Family of first U.S. Ebola patient Thomas Eric Duncan and hospital reach settlement


DALLAS — Texas Health Presbyterian Hospital in Dallas has reached an agreement with the family of Ebola patient Thomas Eric Duncan, who died in October at the medical facility, CBS Dallas reports.

The agreement comes after allegations of wrong-doing, protocols not being followed, and claims that the hospital did not do enough to protect the patient. It has been just over one month since the 42-year-old man from Africa lost his fight with Ebola.

Duncan's sister and nephew were present as the family's attorney announced a multi-faceted agreement, which included a financial settlement and a charitable contribution.

"This has been a tragic loss for the children and the parents," said attorney Les Weisbrod. "We're here today to announce a settlement that will take care of all the children and parents."

Weisbrod said the family's mission was to "raise awareness of preventable medical errors in the U.S." According to Weisbrod, there are approximately 400,000 preventable deaths in the U.S. each year.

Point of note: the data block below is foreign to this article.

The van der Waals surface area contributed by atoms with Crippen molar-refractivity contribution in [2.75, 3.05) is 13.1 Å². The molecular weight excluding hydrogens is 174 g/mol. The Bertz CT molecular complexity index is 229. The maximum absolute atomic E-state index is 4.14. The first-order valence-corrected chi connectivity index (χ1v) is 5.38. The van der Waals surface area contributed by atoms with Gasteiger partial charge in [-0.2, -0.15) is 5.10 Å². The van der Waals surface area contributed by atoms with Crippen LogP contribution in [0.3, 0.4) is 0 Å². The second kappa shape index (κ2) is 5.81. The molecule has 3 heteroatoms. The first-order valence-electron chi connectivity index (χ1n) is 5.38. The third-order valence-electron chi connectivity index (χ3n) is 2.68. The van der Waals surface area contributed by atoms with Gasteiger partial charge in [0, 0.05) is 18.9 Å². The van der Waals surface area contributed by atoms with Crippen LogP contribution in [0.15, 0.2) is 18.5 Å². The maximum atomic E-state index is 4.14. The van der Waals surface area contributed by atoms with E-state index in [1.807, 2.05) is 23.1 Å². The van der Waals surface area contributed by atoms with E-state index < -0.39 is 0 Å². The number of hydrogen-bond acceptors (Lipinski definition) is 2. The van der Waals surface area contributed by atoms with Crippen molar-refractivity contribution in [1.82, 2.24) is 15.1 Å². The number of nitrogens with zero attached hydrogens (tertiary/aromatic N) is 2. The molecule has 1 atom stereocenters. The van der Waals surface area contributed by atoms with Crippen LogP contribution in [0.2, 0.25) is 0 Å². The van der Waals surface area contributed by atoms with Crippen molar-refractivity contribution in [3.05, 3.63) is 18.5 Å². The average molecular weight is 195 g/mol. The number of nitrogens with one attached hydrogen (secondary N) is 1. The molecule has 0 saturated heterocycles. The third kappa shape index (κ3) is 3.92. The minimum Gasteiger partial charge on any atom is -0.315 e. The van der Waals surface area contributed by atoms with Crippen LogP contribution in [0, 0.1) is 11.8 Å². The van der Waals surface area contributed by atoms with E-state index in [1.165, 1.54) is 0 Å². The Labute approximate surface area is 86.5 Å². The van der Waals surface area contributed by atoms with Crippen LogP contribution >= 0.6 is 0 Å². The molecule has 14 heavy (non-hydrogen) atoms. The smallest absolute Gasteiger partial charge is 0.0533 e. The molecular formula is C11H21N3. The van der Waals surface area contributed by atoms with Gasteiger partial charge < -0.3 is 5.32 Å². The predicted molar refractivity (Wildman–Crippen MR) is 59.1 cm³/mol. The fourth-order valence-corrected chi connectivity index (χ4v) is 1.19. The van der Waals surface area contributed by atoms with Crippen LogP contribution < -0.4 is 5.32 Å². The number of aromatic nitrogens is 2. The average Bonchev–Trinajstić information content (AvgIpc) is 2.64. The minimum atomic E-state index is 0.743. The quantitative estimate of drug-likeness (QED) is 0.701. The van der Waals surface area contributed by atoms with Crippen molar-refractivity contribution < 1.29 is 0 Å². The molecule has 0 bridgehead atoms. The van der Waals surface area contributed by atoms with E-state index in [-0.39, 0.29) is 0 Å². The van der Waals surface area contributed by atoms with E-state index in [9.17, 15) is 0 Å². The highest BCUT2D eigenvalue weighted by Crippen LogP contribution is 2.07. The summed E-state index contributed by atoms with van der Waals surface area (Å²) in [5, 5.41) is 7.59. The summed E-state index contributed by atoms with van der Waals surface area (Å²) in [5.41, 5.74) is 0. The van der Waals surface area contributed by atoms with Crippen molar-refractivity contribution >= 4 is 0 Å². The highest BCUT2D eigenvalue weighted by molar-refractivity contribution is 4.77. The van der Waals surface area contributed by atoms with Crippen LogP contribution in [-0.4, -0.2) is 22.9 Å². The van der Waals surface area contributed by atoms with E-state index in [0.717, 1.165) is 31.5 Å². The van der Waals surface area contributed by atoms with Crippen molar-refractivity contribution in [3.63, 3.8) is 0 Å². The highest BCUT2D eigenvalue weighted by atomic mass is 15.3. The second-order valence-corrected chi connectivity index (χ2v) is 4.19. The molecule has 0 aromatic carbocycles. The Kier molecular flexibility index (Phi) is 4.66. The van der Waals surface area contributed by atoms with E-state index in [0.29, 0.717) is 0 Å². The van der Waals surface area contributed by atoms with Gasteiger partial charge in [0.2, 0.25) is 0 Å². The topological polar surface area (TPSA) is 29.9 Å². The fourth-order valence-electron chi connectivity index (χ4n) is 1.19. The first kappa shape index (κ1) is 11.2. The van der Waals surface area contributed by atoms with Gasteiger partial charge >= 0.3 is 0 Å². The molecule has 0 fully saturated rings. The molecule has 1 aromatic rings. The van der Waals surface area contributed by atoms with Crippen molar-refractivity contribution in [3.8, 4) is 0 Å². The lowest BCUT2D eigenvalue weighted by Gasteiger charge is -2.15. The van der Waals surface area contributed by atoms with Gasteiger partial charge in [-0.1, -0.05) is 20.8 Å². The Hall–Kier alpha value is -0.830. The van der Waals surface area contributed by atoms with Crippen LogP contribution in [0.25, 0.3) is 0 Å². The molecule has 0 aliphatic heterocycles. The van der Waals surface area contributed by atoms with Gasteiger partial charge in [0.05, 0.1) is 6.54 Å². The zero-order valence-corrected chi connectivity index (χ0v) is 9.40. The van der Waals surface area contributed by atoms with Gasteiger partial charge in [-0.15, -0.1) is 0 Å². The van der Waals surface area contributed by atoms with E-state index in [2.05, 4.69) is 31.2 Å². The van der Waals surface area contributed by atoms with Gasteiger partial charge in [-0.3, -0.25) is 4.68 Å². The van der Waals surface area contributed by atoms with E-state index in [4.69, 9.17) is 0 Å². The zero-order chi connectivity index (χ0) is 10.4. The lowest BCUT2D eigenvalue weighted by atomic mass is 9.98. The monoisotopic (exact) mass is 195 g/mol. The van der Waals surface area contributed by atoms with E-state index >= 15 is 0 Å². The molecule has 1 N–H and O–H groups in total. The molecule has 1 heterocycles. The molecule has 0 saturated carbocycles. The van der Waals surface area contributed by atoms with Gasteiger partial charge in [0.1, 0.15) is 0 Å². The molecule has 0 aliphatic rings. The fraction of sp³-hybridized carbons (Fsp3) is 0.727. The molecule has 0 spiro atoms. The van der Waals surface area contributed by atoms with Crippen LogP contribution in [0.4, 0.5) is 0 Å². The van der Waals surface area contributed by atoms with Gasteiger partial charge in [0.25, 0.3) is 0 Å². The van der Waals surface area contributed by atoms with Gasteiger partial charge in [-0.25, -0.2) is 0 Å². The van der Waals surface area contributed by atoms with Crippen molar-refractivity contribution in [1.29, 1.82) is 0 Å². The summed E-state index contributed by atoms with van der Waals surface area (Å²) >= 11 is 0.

The financial terms of the agreement were not disclosed, but Weisbrod says the deal is better than what could have been won by the family had the two sides gone to trial.

The hospital will also setup a charitable fund in memory of Duncan that will provide assistance to victims of Ebola in Africa.

The Duncan family also has expressed interest in a book or movie to highlight Duncan's life and tragic demise.

Duncan first arrived at Texas Health Presbyterian Hospital on September 25, complaining of Ebola symptoms. But he was sent away after a triage nurse did not effectively communicate his travel history. Duncan returned to the hospital's emergency room two days later, this time showing more serious symptoms. It was only then that he was considered to be a possible Ebola patient.

The hospital has already apologized to Duncan's family for the mistakes that were made, including the initial misdiagnosis.

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